There are over 8,400km of major rivers and creeks and more than 900 wetlands in the Port Phillip and Western Port region.
The region’s waterways provide water for drinking, industry and agriculture as well as critical ecosystem services; drainage, nutrient-cycling and carbon sequestration. Waterways are popular recreational destinations for residents and tourists, with around 90 million visits each year.
This Regional Catchment Strategy mirrors the Healthy Waterways Strategy developed by Melbourne Water.
The Healthy Waterways Strategy articulates the outcomes expected in 20 years for enhanced ‘key waterways values’: fish, frogs, platypus, birds, macroinvertebrates, vegetation and amenity as a result of meeting 5 year implementation targets. Achievement of these expected outcomes will ensure the Healthy Waterways Strategy's long term objectives are met.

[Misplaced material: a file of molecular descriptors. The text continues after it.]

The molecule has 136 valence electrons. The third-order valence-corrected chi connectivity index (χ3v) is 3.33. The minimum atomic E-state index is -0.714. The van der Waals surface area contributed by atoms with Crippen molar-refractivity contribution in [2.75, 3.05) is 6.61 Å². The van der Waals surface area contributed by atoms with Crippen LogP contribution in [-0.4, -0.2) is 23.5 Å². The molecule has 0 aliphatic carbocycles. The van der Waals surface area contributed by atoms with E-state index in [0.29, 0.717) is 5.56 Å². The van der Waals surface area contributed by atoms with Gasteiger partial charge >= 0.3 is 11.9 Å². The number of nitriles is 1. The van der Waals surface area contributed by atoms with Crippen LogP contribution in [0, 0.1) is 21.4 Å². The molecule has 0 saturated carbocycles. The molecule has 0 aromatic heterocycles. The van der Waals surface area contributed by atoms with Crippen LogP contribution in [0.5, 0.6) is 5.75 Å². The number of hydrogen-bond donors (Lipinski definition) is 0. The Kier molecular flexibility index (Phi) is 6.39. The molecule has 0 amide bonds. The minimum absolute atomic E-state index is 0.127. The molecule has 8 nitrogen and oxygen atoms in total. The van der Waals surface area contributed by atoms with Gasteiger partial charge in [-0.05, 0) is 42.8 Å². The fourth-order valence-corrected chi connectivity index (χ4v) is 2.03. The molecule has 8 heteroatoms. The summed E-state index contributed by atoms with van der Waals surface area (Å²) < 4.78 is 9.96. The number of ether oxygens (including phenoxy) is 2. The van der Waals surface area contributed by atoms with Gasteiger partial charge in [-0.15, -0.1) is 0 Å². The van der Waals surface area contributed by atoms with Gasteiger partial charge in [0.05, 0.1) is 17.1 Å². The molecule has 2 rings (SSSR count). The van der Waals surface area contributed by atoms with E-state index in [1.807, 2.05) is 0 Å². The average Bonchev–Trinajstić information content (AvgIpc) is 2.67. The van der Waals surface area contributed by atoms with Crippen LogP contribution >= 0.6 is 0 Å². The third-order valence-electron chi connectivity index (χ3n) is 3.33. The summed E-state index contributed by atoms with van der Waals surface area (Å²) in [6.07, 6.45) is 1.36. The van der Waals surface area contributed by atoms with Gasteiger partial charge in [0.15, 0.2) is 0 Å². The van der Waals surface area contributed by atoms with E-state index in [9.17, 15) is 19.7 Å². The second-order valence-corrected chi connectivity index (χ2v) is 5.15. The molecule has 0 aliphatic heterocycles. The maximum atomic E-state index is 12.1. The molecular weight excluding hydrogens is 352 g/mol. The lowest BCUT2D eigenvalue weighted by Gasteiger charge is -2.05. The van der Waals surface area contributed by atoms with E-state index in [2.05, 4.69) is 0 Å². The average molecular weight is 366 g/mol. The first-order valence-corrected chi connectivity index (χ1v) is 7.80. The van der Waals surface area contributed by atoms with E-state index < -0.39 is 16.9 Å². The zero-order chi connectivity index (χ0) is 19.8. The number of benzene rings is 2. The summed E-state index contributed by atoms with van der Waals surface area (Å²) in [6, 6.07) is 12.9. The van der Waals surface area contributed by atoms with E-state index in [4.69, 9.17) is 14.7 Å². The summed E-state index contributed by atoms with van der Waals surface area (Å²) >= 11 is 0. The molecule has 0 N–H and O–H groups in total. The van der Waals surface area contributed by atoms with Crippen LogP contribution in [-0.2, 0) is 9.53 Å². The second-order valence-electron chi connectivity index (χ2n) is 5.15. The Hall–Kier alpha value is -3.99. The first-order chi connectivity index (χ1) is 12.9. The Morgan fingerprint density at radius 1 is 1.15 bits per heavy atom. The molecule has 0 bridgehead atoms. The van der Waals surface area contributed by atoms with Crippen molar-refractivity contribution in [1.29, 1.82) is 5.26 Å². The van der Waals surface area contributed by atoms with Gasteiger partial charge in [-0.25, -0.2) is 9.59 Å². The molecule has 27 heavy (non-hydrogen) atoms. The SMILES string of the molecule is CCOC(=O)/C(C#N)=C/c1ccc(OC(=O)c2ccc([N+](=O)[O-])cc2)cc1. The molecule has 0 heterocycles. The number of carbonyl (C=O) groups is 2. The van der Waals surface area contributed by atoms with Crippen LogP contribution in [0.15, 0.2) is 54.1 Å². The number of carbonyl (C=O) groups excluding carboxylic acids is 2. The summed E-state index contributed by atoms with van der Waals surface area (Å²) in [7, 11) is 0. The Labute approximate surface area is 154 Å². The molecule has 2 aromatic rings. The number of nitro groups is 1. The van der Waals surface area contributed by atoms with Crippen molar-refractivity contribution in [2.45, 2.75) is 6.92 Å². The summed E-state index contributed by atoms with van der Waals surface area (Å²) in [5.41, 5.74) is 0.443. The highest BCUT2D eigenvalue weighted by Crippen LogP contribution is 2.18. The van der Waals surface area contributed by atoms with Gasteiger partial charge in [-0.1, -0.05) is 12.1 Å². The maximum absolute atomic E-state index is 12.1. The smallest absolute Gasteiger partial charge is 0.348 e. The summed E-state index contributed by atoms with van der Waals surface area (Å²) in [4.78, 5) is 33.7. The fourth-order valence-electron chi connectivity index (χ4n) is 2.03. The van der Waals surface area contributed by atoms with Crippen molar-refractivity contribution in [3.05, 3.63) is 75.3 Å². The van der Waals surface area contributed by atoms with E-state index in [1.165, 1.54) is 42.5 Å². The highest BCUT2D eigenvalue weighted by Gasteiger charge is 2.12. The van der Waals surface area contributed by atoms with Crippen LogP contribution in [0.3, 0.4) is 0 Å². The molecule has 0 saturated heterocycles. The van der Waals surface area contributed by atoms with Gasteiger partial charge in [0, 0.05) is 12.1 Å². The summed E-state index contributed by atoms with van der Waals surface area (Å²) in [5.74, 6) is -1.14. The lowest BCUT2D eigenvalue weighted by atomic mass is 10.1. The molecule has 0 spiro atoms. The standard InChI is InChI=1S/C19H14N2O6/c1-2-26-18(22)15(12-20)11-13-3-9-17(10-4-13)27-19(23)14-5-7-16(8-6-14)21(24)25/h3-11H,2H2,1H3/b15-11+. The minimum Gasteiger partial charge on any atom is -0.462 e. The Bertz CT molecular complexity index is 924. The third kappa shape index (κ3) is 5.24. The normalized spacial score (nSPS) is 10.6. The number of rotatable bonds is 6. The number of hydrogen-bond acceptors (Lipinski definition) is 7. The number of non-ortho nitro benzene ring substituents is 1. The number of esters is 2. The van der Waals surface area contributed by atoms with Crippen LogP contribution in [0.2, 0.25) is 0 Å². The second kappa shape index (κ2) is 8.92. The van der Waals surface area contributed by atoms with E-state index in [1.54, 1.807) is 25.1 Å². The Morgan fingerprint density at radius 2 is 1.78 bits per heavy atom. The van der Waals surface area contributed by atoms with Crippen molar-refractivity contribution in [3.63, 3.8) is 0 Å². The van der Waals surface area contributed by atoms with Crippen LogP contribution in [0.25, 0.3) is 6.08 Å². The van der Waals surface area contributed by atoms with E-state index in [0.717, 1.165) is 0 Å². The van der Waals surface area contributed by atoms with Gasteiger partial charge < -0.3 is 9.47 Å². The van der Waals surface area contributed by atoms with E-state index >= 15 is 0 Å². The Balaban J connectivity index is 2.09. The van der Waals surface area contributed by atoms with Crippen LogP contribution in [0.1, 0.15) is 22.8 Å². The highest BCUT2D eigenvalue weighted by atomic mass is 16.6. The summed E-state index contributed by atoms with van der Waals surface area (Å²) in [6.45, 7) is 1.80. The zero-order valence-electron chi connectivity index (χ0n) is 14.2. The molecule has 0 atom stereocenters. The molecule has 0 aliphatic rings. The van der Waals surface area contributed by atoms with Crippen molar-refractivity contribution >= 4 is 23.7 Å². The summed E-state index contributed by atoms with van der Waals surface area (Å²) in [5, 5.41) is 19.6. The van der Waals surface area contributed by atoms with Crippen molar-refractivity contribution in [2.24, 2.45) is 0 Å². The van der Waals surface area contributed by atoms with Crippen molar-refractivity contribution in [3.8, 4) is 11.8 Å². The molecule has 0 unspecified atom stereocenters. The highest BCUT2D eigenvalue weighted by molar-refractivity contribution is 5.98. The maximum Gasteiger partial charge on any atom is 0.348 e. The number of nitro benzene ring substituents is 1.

To achieve its expected outcomes, the Healthy Waterways Strategy's implementation targets guide investment planning and priorities that will aim to:
Pressures are described in this strategy as the barriers to achieving expected outcomes. They include pressures on water quality and riparian vegetation imposed by urbanisation and urban stormwater and rural residential and agricultural landuses. Climate change poses long term and profound pressures on water availability and ecological systems in waterways and wetlands. Decision-making and action associated with implementing this strategy will need to focus on both minimising and adapting to the effects of these pressures.
The Healthy Waterways Strategy describes waterways in this region in 14 'waterway systems'. These are shown in this strategy's interactive map. The current condition of each ‘key value’ is assessed for each waterway system. Leadership will be crucial to achieve the expected outcomes and lead organisations are identified in this strategy.